September 1, 2006 (Vol. 26, No. 15)
Company’s High-resolution, In situ Imaging Method Provides Real-time, Noninvasive Tool
VisualSonics (www.visualsonics.com) markets and develops high-resolution, micro-ultrasound imaging systems to life science researchers worldwide.
The company launched its Vevo™ micro-ultrasound platform in 2003. By 2005, VisualSonics had sold over 200 systems, experienced a 145% compounded annual growth rate, reached $24 million in annualized sales, and obtained ISO 9001:2000 registration. All this good news comes from making ultrasound for mice, says Tom Little, president and CEO of VisualSonics, based in Toronto.
VisualSonics’ Vevo 770 high-resolution, micro-ultrasound imaging system offers preclinical researchers a new way to view and quantify minute physiological structures and functions in vivo and in real time with near microscopic resolution. Researchers are using the Vevo 770 to quantify angiogenesis, tumor growth, cardiovascular disease, and plaque formation in small animal models. “We specifically tailored ultrasound for the preclinical research market,” Little says.
In general, ultrasound is the most widely installed clinical-imaging modality, and most people are familiar with its ability to image pregnancies. These clinical ultrasound units operate at less than 15 megahertz and have a resolution of 300 microns, which is perfect for viewing a human pregnancy, according to Little.
At the University of Toronto, biophysicist Stuart Foster, Ph.D., wanted to improve ultrasound to view smaller structures, such as arteries and blood flowing through them. He tinkered with the physics of ultrasound and boosted the frequency to 85 megahertz, thereby increasing resolution to 30 microns. To commercialize his micro-ultrasound prototype, Dr. Foster founded VisualSonics in 1999, and he serves as its chairman and CSO.
Imaging Preclinical Phenotypes
Vevo’s imaging capabilities complement the explosion of genomics data coming from the Human Genome Project. As scientists struggle to understand phenotypes or how genes affect diseases and responses to treatments, micro-ultrasound imaging provides a noninvasive tool for viewing complex biological mechanisms in real-time.
Matthew Springer, M.D., a cardiology researcher at the University of California, San Francisco, injects stem cells into areas of infarct in attempts to rejuvenate heart muscle in mice. Micro-ultrasound eliminates the need for invasive surgery to implant the stem cells. “Dr. Springer uses the Vevo to guide the needle into the wall of the beating heart to inject the stem cells,” says Little.
One research team observes the real-time formation of plaque in the coronary arteries of mice with micro-ultrasound. Before adopting the Vevo, expensive and time-consuming MRI and histology were used. A number of biotech and pharma companies developing drugs for heart disease “have Vevo written into their atherosclerotic protocols to image plaque in blood vessels,” adds Little.
Another requirement that Vevo fulfills is the “need to see the expression of genes in small animal models,” explains Little. Imaging living animals is particularly important for cardiovascular, cancer, developmental biology, and stem cell research. With the Vevo technology, researchers can view the valves, chambers, walls, and plaque formation in an adult mouse heart, as well as in an embryonic mouse heart. Although mice are the most common animal models for preclincal studies, Vevo also works well with zebrafish, chick embryos, and rats.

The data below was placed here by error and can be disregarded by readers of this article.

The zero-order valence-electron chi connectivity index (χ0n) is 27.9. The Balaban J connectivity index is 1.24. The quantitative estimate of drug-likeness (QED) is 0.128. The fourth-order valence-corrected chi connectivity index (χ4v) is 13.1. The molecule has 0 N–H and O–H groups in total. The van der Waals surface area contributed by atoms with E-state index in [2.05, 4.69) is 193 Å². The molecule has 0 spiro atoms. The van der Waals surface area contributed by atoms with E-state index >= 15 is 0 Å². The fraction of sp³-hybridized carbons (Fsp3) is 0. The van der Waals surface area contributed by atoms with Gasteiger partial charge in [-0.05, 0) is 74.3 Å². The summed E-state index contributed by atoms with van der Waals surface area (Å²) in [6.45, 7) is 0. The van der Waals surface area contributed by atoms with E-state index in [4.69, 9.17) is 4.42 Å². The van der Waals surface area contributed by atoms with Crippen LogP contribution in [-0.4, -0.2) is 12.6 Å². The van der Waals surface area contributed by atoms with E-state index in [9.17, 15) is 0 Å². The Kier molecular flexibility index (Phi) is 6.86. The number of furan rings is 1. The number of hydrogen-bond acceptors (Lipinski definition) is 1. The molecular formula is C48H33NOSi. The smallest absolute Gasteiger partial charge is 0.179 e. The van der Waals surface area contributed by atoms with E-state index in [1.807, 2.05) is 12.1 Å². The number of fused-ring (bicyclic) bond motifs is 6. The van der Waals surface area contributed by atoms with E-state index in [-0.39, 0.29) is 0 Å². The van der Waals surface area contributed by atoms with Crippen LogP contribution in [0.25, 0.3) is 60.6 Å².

Besides tapping into imaging on the smaller scale, micro-ultrasound also allows pharma and biotech researchers to conduct longitudinal studies on the same animals over long periods. This greatly reduces the number of animals that must be sacrificed for histological or pathological examination. Observing physiological changes in the same animal in vivo in response to drug treatments or other interventions also provides more realistic physiological data.
In addition, researchers who study cancer can now grow and monitor tumor cells orthotopically, because the Vevo technology provides 3-D images of tumor growth or regression in situ. Although calipers give fair 2-D estimates of the size of surface tumors, “they can be dramatically wrong if the tumor penetrates into the animal,” notes Little.
VisualSonics recently announced an exclusive arrangement to have MicroMarker Molecular Imaging kits manufactured by Bracco Group. This will allow the Vevo’s functionality to include anatomical, functional, and now molecular imaging.
Jonathan Lindner, M.D., developed the Vevo technology, which consists of microbubbles with attached ligands that target certain molecules. Dr. Lindner, who is now at the Oregon Health and Sciences University, was named VisualSonics’ chief molecular advisor in February. He will guide the creation of kits and protocols to use contrast agents to target myocardial perfusion, tumor perfusion, inflammation, and angiogenesis.
Micro-ultrasonic imaging with the Vevo replaces traditional methods says Little. Currently, VisualSonics micro-ultrasound technology has no direct competition globally. “We have indirect competition,” says Little, in that scientists continue to use calipers and histology or more costly MRI.
“Where as an MRI unit can cost up to $2.5 million and takes minutes to hours to generate images, the Vevo costs $175,000 and provides images nearly instantaneously. The market opportunity for VisualSonics is over $2.9 billion,” says Little.